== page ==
Asantewaa Nkrumah-Ture, Mike Wang, and Zorayda Moreira-Smith, protest the name of the Washington Redskins, in the shadow of FedEx Field, along with leaders from the African-American, Latino and Native-American communities, at a news conference on Nov. 25, 2013, in Landover, Md. (Evelyn Hockstein/For The Washington Post

Adidas announced Thursday that it would offer financial support to any U.S. high school that wants to change its logo or mascot “from potentially harmful Native American imagery or symbolism.”

The declaration by the $18 billion apparel giant — which sponsors Washington Redskins quarterback Robert Griffin III and produces gear for teams that use Indian monikers — was lauded by President Obama but prompted a pointed accusation of hypocrisy by the team.

At Thursday’s White House Tribal Nations Conference, Obama called Adidas’s effort a “smart, creative approach, which is to say, all right, if we can’t get states to pass laws to prohibit these mascots, then how can we incentivize schools to think differently?”

“I don’t know if Adidas made the same offer to a certain NFL team, here in Washington,” Obama added. “But they might want to think about that as well.”

About 2,000 high schools still use monikers and mascots that “cause concern for many tribal communities,” according to the company, which sent executives to the conference and announced it will be a founding member of a coalition that reviews the issue of Native American imagery in sports.

The Redskins quickly fired back at Adidas.

“The hypocrisy of changing names at the high school level of play and continuing to profit off of professional like-named teams is absurd,” team spokesman Maury Lane said in a statement. “Adidas make hundreds of millions of dollars selling uniforms to teams like the Chicago Blackhawks and the Golden State Warriors, while profiting off sales of fan apparel for the Cleveland Indians, Florida State Seminoles, Atlanta Braves and many other like-named teams.”

Lane also suggested that Adidas “next targets” would be those professional teams, but spokesman Michael Ehrlich said the company wouldn’t pressure the franchises to change.

“It’s important to remember today’s discussion is a voluntary effort and only about high schools,” Ehrlich wrote in an e-mail. “We are not mandating a change. We are committed to continuing a dialogue to look at the issue of Native images in sports and work to find solutions. Ultimately, it’s the leagues, teams, athletes, coaches and fans who decide what changes they want to make. And if they want to make a change and we have the resources to help, then we want to help.”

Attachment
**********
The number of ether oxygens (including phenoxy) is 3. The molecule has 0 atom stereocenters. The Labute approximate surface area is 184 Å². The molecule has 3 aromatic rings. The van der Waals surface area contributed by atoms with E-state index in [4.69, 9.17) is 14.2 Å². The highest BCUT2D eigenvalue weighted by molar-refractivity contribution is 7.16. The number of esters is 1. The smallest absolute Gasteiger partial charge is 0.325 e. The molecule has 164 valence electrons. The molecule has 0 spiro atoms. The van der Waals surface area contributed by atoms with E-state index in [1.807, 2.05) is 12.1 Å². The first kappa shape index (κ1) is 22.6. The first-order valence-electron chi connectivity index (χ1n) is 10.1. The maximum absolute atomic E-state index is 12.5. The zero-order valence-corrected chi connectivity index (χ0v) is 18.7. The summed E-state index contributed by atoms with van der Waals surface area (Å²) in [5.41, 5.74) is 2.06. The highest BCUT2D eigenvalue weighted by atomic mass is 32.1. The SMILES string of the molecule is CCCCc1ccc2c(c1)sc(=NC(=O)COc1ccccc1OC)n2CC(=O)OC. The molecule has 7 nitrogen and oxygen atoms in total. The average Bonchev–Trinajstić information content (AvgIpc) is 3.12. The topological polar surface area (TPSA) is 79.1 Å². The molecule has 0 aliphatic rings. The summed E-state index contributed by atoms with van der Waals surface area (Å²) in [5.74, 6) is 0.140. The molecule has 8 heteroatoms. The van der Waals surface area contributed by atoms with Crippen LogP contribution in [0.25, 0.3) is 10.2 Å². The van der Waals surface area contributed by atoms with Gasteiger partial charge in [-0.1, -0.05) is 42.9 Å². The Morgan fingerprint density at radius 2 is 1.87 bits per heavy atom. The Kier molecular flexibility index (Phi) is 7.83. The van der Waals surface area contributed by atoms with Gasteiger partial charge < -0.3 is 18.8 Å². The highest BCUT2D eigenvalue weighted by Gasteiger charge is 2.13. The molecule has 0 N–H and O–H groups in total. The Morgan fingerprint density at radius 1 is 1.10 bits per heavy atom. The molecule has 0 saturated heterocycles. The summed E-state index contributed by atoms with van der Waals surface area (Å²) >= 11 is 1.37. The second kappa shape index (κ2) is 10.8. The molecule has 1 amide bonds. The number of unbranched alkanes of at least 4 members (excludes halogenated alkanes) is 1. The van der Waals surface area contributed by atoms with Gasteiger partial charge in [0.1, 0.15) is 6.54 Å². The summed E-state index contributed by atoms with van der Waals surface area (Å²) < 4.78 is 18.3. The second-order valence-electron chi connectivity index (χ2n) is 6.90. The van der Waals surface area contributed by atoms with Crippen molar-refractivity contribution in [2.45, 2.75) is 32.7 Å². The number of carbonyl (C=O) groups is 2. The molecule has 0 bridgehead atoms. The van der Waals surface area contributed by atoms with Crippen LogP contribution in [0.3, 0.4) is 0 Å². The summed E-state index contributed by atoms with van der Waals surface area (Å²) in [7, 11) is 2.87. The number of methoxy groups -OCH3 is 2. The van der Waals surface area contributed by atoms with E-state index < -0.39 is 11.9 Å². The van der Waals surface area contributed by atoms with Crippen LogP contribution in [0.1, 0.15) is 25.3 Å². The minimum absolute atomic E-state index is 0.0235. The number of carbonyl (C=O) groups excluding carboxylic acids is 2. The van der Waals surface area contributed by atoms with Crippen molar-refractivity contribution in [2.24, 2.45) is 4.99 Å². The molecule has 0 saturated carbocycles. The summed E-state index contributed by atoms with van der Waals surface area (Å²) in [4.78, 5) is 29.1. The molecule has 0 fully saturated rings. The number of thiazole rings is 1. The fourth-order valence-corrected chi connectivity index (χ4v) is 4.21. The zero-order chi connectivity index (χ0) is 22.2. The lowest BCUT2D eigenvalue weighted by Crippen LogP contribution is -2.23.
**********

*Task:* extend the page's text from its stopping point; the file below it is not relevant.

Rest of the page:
He also said that Adidas’s stance would not impact its relationship with Griffin, whose name and image is now nearly impossible to find on the company’s Web site.

Oneida Indian Nation leader Ray Halbritter, who’s helped lead the push for change, called Adidas’s decision a “tremendous display of corporate leadership.”

“We hope FedEx, which sponsors the name of the Washington NFL team’s stadium, and other sponsors will step up and follow Adidas’s lead,” he said in a statement. “Adidas clearly understands that this issue is about picking which side are you on. They are choosing to be on the side of inclusivity and mutual respect and have set the bar for other businesses to follow.”

FedEx spokeswoman Rae Lyn Hartley said in an e-mail that the company “has closely followed the dialogue and difference of opinion regarding the Washington Redskins team name, but we continue to direct questions about the name to the franchise owner,” adding that the stadium hosts a number of events besides Redskins games.

Team owner Daniel Snyder has vowed to never change his franchise’s name, insisting that it honors Native Americans.

Adidas’s move comes just weeks after another major victory for activists. Last month, California became the first state in the country to prohibit its schools from using the name.

Often following intense, even ugly debates, high school leaders in New York, Indiana, Oregon, Wisconsin, Oklahoma and elsewhere have already dropped their Native American mascots.

“High school social identities are central to the lives of young athletes, so it’s important to create a climate that feels open to everyone who wants to compete,” Mark King, president of Adidas Group North America, said in a statement. “But the issue is much bigger. These social identities affect the whole student body and, really, entire communities. In many cities across our nation, the high school and its sports teams take center stage in the community and the mascot and team names become an everyday rallying cry.”